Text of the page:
Jon Brodkin When I saw the news that Steve Jobs had died, my first thought was the terrible loss the technology world has suffered. My second thought brought me back to 1984 (give or take), when I was about 5 years old and my parents bought an Apple IIe. It was the first computer I … Continue reading

The Silk browser fastest mobile browsing experience

Erica Naone Among the features announced with Amazon’s new Kindle Fire tablet is an unexpected and innovative new piece of software: a Web browser called Amazon Silk that taps into Amazon’s enormous cloud infrastructure to speed up the delivery of content to a mobile device. Browsing the Web on a smart phone or tablet can … Continue reading

Steve Jobs 1955 – 2011

Jacqui Cheng Former Apple CEO Steve Jobs, father of the Macintosh and the brains behind the wild success of the iPod, iPhone, and iPad, has passed away, Apple has confirmed on its website. He was 56. Jobs was the adopted son of a Mountain View, CA couple and grew up in Cupertino, the city where … Continue reading

Better than the iPad?

Our first impression: It’s better than the iPad. Erica Naone The Kindle Fire is the tablet you need at the price you’ll be willing to pay. The $199 device comes packed with content and features that are arguably better than what’s available on the iPad, and at a fraction of the price. Wow. Crucially, Amazon’s … Continue reading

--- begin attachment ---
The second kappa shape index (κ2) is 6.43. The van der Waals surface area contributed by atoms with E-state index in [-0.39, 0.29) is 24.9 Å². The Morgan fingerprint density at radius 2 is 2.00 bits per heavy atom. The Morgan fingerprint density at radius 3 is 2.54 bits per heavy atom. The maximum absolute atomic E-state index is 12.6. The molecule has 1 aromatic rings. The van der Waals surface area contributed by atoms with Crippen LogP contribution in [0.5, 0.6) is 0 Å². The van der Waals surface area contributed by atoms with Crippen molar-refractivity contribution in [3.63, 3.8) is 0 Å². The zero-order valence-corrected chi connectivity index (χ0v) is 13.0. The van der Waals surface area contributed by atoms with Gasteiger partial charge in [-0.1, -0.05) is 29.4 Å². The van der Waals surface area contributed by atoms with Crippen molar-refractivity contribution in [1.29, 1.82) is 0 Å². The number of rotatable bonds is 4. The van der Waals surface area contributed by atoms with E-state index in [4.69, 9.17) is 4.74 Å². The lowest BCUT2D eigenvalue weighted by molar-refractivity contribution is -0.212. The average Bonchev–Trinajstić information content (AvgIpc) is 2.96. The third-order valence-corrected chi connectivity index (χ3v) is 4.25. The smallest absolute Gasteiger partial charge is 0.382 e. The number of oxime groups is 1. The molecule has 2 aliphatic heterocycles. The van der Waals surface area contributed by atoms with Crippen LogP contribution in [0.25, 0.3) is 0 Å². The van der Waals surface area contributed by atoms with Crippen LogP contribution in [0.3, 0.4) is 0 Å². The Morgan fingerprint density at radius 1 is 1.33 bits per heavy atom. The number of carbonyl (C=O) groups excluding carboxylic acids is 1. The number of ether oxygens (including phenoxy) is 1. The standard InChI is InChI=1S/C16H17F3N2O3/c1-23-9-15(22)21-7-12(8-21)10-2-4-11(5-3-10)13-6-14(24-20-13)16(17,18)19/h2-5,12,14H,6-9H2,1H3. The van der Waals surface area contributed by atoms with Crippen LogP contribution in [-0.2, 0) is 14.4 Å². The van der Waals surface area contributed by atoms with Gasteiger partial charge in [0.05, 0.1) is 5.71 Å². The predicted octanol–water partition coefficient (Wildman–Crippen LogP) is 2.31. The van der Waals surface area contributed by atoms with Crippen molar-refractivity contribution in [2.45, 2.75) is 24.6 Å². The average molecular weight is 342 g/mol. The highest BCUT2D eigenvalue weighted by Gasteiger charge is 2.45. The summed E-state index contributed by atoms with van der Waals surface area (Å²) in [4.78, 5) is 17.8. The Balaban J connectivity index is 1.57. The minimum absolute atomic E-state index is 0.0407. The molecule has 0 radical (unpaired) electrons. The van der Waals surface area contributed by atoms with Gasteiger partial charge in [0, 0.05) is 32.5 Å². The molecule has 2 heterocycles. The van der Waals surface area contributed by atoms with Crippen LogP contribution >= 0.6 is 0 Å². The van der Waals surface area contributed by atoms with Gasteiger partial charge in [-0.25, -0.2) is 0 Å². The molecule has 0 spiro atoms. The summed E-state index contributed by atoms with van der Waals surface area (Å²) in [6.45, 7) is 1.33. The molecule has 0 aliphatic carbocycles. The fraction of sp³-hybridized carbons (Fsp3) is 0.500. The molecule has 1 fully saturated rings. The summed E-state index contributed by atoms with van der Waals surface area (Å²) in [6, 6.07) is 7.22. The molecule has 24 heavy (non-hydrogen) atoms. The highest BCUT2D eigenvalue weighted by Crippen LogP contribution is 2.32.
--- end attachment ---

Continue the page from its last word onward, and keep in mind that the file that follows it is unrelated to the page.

Amazon Opens Fire

The new Kindle is a tablet for the masses. Will Oremus Jeff Bezos introduces the Kindle Fire, Amazon’s entry into the tablet marketTo just about any criticism of its new Kindle Fire tablet, Amazon has a two-word answer. It doesn’t come with 3G Internet access? It’s $199. It doesn’t take pictures? It’s $199. It won’t … Continue reading

Amazon launches $79 Kindle

In addition to the news today that Amazon will be launching its Kindle Fire tablet and a $99 touchscreen e-reader called the Kindle Touch, Bloomberg reveals that the company plans to introduce an ultra low price version of the traditional, E-Ink Kindle (just called Kindle) at just $79. As confirmed by Jeff Bezos on stage, … Continue reading

Firefox 7 reduces memory footprint

Ryan Paul Mozilla has released a new version of the open source Firefox Web browser. The update brings a much slimmer memory footprint courtesy of Mozilla’s MemShrink project. The new release also includes some improvements to hardware-accelerated rendering on Windows, support for the W3C navigation timing specification, and an opt-in system for collecting performance data. … Continue reading

Dawkins’ weasels v/s Anderson’s monkeys to Shakespeare’s work

John Timmer There’s a classic example of probability that focuses on the question of whether a million monkeys, given a million typewriters, could ever recreate a work of Shakespeare by chance. A programmer from Nevada is now giving virtual monkeys a chance, having them pop out random strings and matching the results against the complete … Continue reading